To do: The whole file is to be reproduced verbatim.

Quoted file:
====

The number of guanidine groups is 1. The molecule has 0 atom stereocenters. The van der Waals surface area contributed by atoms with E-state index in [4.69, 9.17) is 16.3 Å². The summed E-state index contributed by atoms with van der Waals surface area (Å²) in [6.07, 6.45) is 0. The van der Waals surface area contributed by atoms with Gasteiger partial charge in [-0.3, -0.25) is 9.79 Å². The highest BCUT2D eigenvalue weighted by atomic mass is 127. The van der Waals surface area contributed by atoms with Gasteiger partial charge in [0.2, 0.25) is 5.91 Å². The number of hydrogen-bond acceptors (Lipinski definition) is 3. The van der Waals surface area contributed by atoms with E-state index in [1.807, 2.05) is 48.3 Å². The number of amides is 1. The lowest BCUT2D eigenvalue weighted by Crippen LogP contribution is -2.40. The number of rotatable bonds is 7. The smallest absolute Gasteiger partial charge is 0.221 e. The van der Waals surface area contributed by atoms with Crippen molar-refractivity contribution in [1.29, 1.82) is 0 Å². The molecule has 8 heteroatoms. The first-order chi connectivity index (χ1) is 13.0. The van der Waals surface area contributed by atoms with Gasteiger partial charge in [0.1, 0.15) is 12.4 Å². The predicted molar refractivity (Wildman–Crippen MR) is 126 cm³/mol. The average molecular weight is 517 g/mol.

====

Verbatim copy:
The number of guanidine groups is 1. The molecule has 0 atom stereocenters. The van der Waals surface area contributed by atoms with E-state index in [4.69, 9.17) is 16.3 Å². The summed E-state index contributed by atoms with van der Waals surface area (Å²) in [6.07, 6.45) is 0. The van der Waals surface area contributed by atoms with Gasteiger partial charge in [-0.3, -0.25) is 9.79 Å². The highest BCUT2D eigenvalue weighted by atomic mass is 127. The van der Waals surface area contributed by atoms with Gasteiger partial charge in [0.2, 0.25) is 5.91 Å². The number of hydrogen-bond acceptors (Lipinski definition) is 3. The van der Waals surface area contributed by atoms with E-state index in [1.807, 2.05) is 48.3 Å². The number of amides is 1. The lowest BCUT2D eigenvalue weighted by Crippen LogP contribution is -2.40. The number of rotatable bonds is 7. The smallest absolute Gasteiger partial charge is 0.221 e. The van der Waals surface area contributed by atoms with Crippen molar-refractivity contribution in [1.29, 1.82) is 0 Å². The molecule has 8 heteroatoms. The first-order chi connectivity index (χ1) is 13.0. The van der Waals surface area contributed by atoms with Gasteiger partial charge in [0.1, 0.15) is 12.4 Å². The predicted molar refractivity (Wildman–Crippen MR) is 126 cm³/mol. The average molecular weight is 517 g/mol.